Become financially fit this 2023: 5 money pitfalls you need to avoid

GIVEN today’s economy, consumers all have financial concerns. While worrying doesn’t solve much, having a plan to manage these challenges can help ease some of the stress.

Jed Velarde, an investing advocate of COL Financial, one of the country’s leading stockbrokers, shared five money traps to avoid and ways to spare consumers from serious financial worries.

His insights appeared on the latest issue of COL’s “Your Investing Journey” wherein experts share their tips on how to set one’s finances right and become financially fit this coming 2023.

1. Becoming a victim of lifestyle inflation

He said lifestyle inflation happens when you allow your spending to increase over time with your rising income and desire for a luxurious lifestyle. “It usually happens when your income is growing, but the amount you are able to save stays the same. While getting a raise or switching to a higher-paying job is undoubtedly a positive thing, not being mindful of how you spend your extra income can end up straining your finances in the future.”

He noted that lifestyle inflation is a real threat because it can cause your spending habits to spiral out of control.

This can lead people to spend more money than they actually have and make it more difficult to keep their finances on track.

The fix: Intentionally adjust your spending. Whenever you get an increase or additional income, be intentional and treat it as an opportunity to increase your capacity to save and invest. Implement a working budget and set up automatic savings. By tracking your expenses and sticking to a budget, you are less likely to allow your spending to get off track.

2. Forgetting to see the bigger picture

Short-termism refers to an excessive focus on short-term results at the expense of long-term value, he said. This is true for corporate reports as well as for our personal finances.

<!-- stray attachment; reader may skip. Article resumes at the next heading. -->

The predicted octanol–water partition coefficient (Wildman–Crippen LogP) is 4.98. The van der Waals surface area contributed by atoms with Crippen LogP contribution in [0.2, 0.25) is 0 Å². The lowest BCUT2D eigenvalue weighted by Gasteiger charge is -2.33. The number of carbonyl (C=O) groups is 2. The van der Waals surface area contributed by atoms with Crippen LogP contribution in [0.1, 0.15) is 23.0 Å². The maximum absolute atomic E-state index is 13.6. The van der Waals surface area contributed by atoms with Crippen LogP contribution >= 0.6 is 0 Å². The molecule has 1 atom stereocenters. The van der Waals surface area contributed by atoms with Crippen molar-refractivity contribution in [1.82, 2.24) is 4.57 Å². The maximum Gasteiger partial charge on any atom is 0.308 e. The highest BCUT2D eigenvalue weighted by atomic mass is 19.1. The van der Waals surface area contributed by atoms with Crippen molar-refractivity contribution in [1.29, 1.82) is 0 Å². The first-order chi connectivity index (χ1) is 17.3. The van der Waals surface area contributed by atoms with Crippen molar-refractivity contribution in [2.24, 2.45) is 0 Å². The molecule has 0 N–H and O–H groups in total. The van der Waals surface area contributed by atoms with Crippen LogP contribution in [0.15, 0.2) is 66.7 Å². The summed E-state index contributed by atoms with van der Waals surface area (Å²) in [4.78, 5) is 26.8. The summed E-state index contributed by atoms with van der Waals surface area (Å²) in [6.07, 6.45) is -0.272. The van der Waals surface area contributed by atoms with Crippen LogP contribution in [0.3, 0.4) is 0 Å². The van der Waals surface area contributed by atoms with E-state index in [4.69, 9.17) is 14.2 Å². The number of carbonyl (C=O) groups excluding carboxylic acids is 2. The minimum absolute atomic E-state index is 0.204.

He recalled how the start of the pandemic affected the stock market. From the December 2019 PSEi of 7,815, it fell sharply to 4,623 at the start of the March 2020 lockdown. That’s a -40.8 percent just within a 3-month period only to recover to 6,583 or +42.4 percent by June 2020. Several ups and downs happen within the succeeding months thereafter that can really be disconcerting if you are just focused on a monthly view.

“Too much short-term thinking hinders our ability to think, plan and act in the long run and it can lead to irrational and counterproductive decisions. It’s easy for us to see how volatile the market has been for the last several months and lose sight of the big picture.”

3. Over-concentrating your investments

Over-concentrating your investments means investing in a few stocks only. While this is easier to monitor, it can create unnecessary risk. Failure to include a mixture of different types of investments with different levels of risk results in a lack of diversification. In the event of a market downtrend, over-concentrated portfolios risk suffering significant losses all at once, while diversified portfolios survive better over the long term.

The fix: Do not put all your eggs in one basket. He advised that having a properly diversified portfolio is the best defense against unexpected events that inevitably affect the financial markets. When you diversify, you spread across different types of assets and companies, preserving your capital and increasing your risk-adjusted returns.

4. Avoiding the stock market

It has been a very difficult season for investors. Stock markets have been very volatile, so it’s very easy to just pack everything up and totally avoid the stock market. However, Velarde noted that “we need to remember that panicking is not an investing strategy. Successful investing has always been about clear thinking and controlling your emotions. Being disciplined in your investing helps a lot in navigating volatile environments.”

5. Delaying your financial learning

For Velarde, it’s important to have open and honest conversations about money. Learning how to handle our finances should be one of our fundamental goals. “Financial illiteracy is costly to people and society as it prohibits us from becoming productive members of our country.

A lack of financial knowledge can lead to large amounts of debt and poor financial decisions. You don’t have to be an expert in finance to manage your money in a responsible way, but always keep in mind that you have the responsibility to own your learning.”